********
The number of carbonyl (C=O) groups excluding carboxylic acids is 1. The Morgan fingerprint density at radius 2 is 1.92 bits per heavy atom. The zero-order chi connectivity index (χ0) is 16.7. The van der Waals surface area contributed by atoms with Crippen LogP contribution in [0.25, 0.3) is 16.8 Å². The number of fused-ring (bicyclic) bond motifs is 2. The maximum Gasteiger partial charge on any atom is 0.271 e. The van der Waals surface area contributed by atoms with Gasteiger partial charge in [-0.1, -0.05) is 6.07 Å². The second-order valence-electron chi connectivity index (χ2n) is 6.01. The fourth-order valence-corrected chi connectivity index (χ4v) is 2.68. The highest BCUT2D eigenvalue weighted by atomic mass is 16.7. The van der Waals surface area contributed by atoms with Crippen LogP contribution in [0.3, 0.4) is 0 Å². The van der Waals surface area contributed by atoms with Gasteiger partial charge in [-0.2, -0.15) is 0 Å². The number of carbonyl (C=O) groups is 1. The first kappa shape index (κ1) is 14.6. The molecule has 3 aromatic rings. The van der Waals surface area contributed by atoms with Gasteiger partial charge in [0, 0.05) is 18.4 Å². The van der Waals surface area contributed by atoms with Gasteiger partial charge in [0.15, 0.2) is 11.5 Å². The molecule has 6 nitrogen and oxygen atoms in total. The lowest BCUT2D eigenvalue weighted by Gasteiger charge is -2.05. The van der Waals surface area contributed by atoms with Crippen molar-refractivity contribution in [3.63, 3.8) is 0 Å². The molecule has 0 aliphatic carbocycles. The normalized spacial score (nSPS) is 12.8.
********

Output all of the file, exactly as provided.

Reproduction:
The number of carbonyl (C=O) groups excluding carboxylic acids is 1. The Morgan fingerprint density at radius 2 is 1.92 bits per heavy atom. The zero-order chi connectivity index (χ0) is 16.7. The van der Waals surface area contributed by atoms with Crippen LogP contribution in [0.25, 0.3) is 16.8 Å². The number of fused-ring (bicyclic) bond motifs is 2. The maximum Gasteiger partial charge on any atom is 0.271 e. The van der Waals surface area contributed by atoms with Gasteiger partial charge in [-0.1, -0.05) is 6.07 Å². The second-order valence-electron chi connectivity index (χ2n) is 6.01. The fourth-order valence-corrected chi connectivity index (χ4v) is 2.68. The highest BCUT2D eigenvalue weighted by atomic mass is 16.7. The van der Waals surface area contributed by atoms with Crippen LogP contribution in [0.3, 0.4) is 0 Å². The van der Waals surface area contributed by atoms with Gasteiger partial charge in [-0.2, -0.15) is 0 Å². The number of carbonyl (C=O) groups is 1. The first kappa shape index (κ1) is 14.6. The molecule has 3 aromatic rings. The van der Waals surface area contributed by atoms with Gasteiger partial charge in [0, 0.05) is 18.4 Å². The van der Waals surface area contributed by atoms with Gasteiger partial charge in [0.15, 0.2) is 11.5 Å². The molecule has 6 nitrogen and oxygen atoms in total. The lowest BCUT2D eigenvalue weighted by Gasteiger charge is -2.05. The van der Waals surface area contributed by atoms with Crippen molar-refractivity contribution in [3.63, 3.8) is 0 Å². The molecule has 0 aliphatic carbocycles. The normalized spacial score (nSPS) is 12.8.